High Deductibles: One Healthcare Trend That’s Almost Certainly Here to Stay

Amid constant changes in the healthcare industry, there's one trend that shows no signs of slowing down: the growth of high-deductible health plans.
Operations Patient Experience RCM

Laurie Morgan is senior consultant and partner at Capko & Morgan. Her practice management consulting work focuses on operational excellence, revenue capture and the effective use of technology. Her recent title, “The People-Profit Connection: Smarter Staffing for Practice Profitability,” focuses on how the right staff using the right technology can elevate practice productivity, profitability and patient service. 

With what feels like constant change in healthcare—especially on the regulatory front—it seems we’re all desperate to know the future. Will the ACA be repealed? Will insurers exit our market? Is MACRA here to stay?

Of course, none of us has an accurate crystal ball to tell us what’s going to happen—and the uncertainty can be almost paralyzing! We often feel conflicted about where to focus our management attention, to be sure our efforts pay off and aren’t wasted.

Portrait photo of Laurie Morgan, senior consultant and partner at Capko & Morgan.
Laurie Morgan, senior consultant and partner at Capko & Morgan

But one trend that has gained ground steadily, showing no signs of slowing down, is the increase in patient payment responsibility. The trend toward higher deductibles began long before the ACA was even contemplated—long before the Obama administration. That’s because costs in healthcare have been rising quickly for decades, and insurers, employers, and the government have all been looking for ways to slow the trend.

The Kaiser Family Foundation has surveyed employers about health insurance for more than a decade. Their latest survey found that the average deductible for an employee with single coverage had reached $1,505 in 2017 – up from just $584 in 2006. For employees in firms with fewer than 200 employees, the average deductible is now more than $2,000. Given these trends, when new patients arrive at your practice, it’s more likely they’ll have a significant deductible than they won’t. Gaining the upper hand on this ongoing trend is almost certainly going to be a wise investment of your time.

Insurers like higher deductibles because they believe that more “skin in the game” discourages patients from over-utilizing their benefits; employers (and the self-employed) opt for them to keep premiums in check.  But premium savings don’t necessarily enable patients to be prepared to pay when a healthcare need arises. In fact, a Federal Reserve study found that nearly half of Americans would be unable to come up with just $400 to handle an emergency need.

Patients are more frequently responsible for the costs of their medical care yet they often lack the resources to pay, and therein lies the rub for practices and hospitals. Collecting is that much harder when patients are overextended and don’t have the funds on hand to pay, even if they want to.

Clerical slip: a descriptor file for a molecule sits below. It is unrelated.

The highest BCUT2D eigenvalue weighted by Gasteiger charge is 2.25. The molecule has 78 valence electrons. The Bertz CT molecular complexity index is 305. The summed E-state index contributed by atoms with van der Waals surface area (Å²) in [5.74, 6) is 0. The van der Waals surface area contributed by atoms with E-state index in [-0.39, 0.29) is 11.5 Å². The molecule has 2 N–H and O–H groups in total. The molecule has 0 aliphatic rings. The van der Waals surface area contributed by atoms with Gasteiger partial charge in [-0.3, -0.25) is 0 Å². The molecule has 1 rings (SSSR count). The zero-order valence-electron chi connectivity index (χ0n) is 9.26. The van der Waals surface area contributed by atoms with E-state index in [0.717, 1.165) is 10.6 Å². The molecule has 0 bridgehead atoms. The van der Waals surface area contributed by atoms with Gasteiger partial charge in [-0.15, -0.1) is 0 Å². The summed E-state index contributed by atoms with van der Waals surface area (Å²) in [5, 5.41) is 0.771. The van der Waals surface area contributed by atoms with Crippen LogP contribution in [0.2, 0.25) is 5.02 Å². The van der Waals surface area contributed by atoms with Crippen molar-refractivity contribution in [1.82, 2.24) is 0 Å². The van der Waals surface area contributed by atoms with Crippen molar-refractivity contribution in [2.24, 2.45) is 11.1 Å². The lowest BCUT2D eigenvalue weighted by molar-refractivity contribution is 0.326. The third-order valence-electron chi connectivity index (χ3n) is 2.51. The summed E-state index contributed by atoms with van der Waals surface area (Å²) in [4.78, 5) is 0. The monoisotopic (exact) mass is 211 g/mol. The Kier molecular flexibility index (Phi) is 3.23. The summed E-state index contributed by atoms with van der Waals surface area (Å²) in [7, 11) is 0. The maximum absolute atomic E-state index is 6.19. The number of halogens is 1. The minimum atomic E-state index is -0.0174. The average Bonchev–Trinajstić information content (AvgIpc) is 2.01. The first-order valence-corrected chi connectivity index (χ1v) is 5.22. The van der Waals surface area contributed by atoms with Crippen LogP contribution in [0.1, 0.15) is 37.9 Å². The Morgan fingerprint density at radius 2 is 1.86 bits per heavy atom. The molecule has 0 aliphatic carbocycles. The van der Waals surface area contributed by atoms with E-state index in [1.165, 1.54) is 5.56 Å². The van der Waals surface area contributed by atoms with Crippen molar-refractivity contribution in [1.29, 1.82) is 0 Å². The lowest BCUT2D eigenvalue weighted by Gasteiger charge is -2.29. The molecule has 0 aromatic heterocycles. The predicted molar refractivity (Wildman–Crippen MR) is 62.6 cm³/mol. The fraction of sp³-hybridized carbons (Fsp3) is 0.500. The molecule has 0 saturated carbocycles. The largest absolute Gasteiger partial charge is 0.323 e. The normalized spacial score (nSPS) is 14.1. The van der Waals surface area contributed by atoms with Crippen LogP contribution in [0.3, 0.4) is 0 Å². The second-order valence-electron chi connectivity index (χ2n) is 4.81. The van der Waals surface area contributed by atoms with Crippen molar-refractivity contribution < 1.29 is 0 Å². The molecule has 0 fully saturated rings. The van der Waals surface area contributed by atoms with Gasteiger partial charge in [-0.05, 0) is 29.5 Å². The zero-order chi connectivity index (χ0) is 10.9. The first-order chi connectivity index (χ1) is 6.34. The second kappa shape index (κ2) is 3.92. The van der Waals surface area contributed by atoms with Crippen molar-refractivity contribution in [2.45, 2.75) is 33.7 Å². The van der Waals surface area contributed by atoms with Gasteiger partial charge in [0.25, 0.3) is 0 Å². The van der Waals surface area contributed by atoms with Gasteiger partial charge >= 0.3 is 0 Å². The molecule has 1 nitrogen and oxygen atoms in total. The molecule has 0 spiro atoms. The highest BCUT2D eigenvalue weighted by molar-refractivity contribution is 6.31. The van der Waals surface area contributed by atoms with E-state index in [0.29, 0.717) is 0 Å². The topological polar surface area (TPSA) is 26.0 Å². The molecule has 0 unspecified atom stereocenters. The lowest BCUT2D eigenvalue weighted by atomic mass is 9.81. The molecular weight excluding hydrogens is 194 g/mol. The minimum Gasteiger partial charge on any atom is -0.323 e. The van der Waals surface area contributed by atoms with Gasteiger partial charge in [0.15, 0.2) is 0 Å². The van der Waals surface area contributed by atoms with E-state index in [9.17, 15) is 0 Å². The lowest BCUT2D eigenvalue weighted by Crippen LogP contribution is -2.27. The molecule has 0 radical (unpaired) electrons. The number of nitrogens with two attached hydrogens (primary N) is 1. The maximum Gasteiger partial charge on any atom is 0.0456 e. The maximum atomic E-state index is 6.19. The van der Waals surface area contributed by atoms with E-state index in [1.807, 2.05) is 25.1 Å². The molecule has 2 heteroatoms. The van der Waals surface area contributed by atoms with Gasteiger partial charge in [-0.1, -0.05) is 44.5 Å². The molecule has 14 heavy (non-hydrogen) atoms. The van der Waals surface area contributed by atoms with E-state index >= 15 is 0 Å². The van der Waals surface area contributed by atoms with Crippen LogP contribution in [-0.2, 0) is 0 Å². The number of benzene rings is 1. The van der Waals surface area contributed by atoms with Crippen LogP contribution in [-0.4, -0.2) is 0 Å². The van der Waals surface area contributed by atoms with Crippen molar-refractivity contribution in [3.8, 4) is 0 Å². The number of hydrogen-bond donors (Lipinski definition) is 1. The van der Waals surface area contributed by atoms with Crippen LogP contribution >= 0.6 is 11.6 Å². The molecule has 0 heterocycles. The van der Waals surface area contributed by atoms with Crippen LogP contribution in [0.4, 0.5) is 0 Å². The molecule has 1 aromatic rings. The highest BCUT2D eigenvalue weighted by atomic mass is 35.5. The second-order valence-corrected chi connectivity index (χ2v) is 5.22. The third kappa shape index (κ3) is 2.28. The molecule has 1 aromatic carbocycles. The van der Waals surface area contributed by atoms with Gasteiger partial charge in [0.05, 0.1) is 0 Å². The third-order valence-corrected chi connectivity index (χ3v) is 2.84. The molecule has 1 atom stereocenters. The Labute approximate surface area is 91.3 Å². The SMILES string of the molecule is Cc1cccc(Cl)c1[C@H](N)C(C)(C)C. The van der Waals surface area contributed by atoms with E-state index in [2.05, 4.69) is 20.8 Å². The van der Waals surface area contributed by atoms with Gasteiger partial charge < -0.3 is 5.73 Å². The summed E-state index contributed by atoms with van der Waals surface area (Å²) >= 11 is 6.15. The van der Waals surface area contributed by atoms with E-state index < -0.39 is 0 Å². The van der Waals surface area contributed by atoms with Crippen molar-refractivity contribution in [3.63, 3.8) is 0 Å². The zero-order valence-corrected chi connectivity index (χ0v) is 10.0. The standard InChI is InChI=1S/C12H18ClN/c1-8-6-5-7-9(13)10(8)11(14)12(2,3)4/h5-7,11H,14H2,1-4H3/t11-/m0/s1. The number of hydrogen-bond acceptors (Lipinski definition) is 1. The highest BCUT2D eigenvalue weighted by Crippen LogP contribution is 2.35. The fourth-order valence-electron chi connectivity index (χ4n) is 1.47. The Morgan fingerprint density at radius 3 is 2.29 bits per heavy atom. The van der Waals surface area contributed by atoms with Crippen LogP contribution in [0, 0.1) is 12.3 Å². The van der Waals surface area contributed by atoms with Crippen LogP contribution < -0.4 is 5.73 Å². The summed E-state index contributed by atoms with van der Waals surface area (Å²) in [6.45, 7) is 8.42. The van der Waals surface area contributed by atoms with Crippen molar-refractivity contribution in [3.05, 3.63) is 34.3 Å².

Another big problem with higher deductibles? Patients often don’t understand how they work, especially when combined with different rules about out-of-pocket maximums and co-insurance. That confusion can lead to medical bills that patients don’t expect—and that they blame their providers for.

New Ways of Thinking About the Revenue Cycle are Needed

Coping with the increasing prevalence of high-deductible plans has been a learning process for most healthcare organizations. The old rules of collecting only copays at the time of service put practice revenue at risk and set patients up for unpleasant billing surprises that undermine their relationships with physicians.

Helping patients understand their plans and prepare to pay is essential now. Discussing financial matters in detail once seemed incongruent with providing sympathetic patient service. But an honest discussion—combined with the ability for patients to pay over time—is more compassionate than leaving patients in the dark about what they’ll owe.

Helping patients understand their insurance plans and prepare to pay is essential.

Thankfully, technology has evolved to help practices deal with some of the most difficult aspects of collecting from patients. Self-service tools, like check-in solutions and payment portals, allow patients more control and privacy when dealing with financial issues.  And other software has emerged to help practices better estimate patients’ payment responsibility and even automate payment plans.

Combining new staff training, technology and updated workflow can help practices and hospitals maintain financial stability and keep collection costs in line, even as deductibles continue to rise.

For more ideas, be sure to visit our Insights page on 11/15 for Laurie Morgan’s upcoming E-book, “Ten Strategies to Make High-Deductible Health Plans More Manageable for Your Practice and Your Patients.” And to be sure you don’t miss the E-book—or any other great updates—subscribe to Phreesia’s Content.

Learn how Phreesia provides flexible, consumer-centric patient payment options.